Commit f5c07630 authored by Kristian Freeman's avatar Kristian Freeman

Add async exercise

parent e14d8db9
const syncrequest = require("sync-request");
const axios = require("axios");
const url =
"https://bytesized-training-assets.herokuapp.com/long-exercise.json";
const makeRequest = () => {
if (requestLibrary === axios) {
return new Promise((resolve, reject) => {
return requestLibrary(url)
.then(resolve)
.catch(reject);
});
} else {
const req = requestLibrary("GET", url);
return { data: req.getBody("utf-8") };
}
};
const parseResponse = resp => console.log("Response is: ", resp.data);
// No changes are needed above this line
/*
* This exercise, dealing with Node async behavior, shows off a couple
* different things that can happen when writing Node applications.
*
* To begin, we have a request to a website (defined w/ the variable url above)
* that takes ten seconds to load. Because of this, doing a "synchronous" request
* will block the rest of our application. This is more common than you'd think!
*
* Things like databases and APIs can take a long time to load, and even with just a
* few synchronous calls in your application, it's very likely your application can
* dramatically slow down.
*
* To demo this, we're using the "sync-request" library, which makes completely blocking
* and synchronous requests to the URL.
*
* Populate the empty work function with two lines:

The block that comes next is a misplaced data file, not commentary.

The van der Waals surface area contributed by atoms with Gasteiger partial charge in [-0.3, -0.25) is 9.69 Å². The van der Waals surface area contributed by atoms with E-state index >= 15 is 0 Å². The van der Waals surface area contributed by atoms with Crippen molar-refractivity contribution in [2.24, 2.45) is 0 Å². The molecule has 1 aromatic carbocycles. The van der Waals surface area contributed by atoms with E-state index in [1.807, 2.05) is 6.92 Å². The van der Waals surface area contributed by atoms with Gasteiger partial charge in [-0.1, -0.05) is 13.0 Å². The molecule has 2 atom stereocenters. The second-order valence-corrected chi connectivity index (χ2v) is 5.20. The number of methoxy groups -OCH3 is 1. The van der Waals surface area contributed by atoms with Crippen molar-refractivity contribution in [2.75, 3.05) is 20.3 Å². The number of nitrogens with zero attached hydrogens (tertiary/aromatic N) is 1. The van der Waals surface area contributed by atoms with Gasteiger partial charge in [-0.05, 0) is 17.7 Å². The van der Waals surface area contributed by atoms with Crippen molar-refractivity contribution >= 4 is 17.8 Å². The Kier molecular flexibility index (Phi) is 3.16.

* 1. First, call the makeRequest function and set it to the variable response
* 2. Call the parseResponse with the argument response.
*
* Try running this file, and notice the 10s lock on the application. Once it finishes,
* the response is logged, and two other lines
* are logged to the console.
*
* It's slow! We can do better. Next, replace requestLibrary with a promise-enabled library, "axios".
*
* Now we can use promises inside of the work function. Replace the content of the work function with:
* 1. Calling the makeRequest function...
* 2. Chaining .then to the end of the function, passing the function argument parseResponse
*
* Execute this file again, and notice that the two console.logs AFTER the work() function call
* are immediately executed. This application is now non-blocking! You can test this by adding more
* console.log lines after these two, to confirm that the rest of this file is being executed sequentially,
* WHILE the work function resolves this request.
*
* Finally, instead of using .then, let's try using an async function. Before "function work()", add the prefix
* "async". Now rewrite the content of work with:
* 1. Define the variable response, and set it to "await makeRequest()". This means that we'll
* "wait" (using promises underneath) for this request to finish.
* 2. Call parseResponse with the argument response.
*
* Run the file again. You shouldn't notice any difference from the promise version, but noticably, the way
* that the function is WRITTEN is a lot like our original solution, which was blocking. This indicates a
* pretty consistent trend of async functions: they read a lot _clearer_ than promise _or_ callback
* implementations, but underneath, they're still non-blocking. Neat!
*
*/
const requestLibrary = syncrequest;
console.log("Beginning request...");
async function work() {}
work();
console.log("The function has been called!");
console.log("Doing some other things after the function call...");
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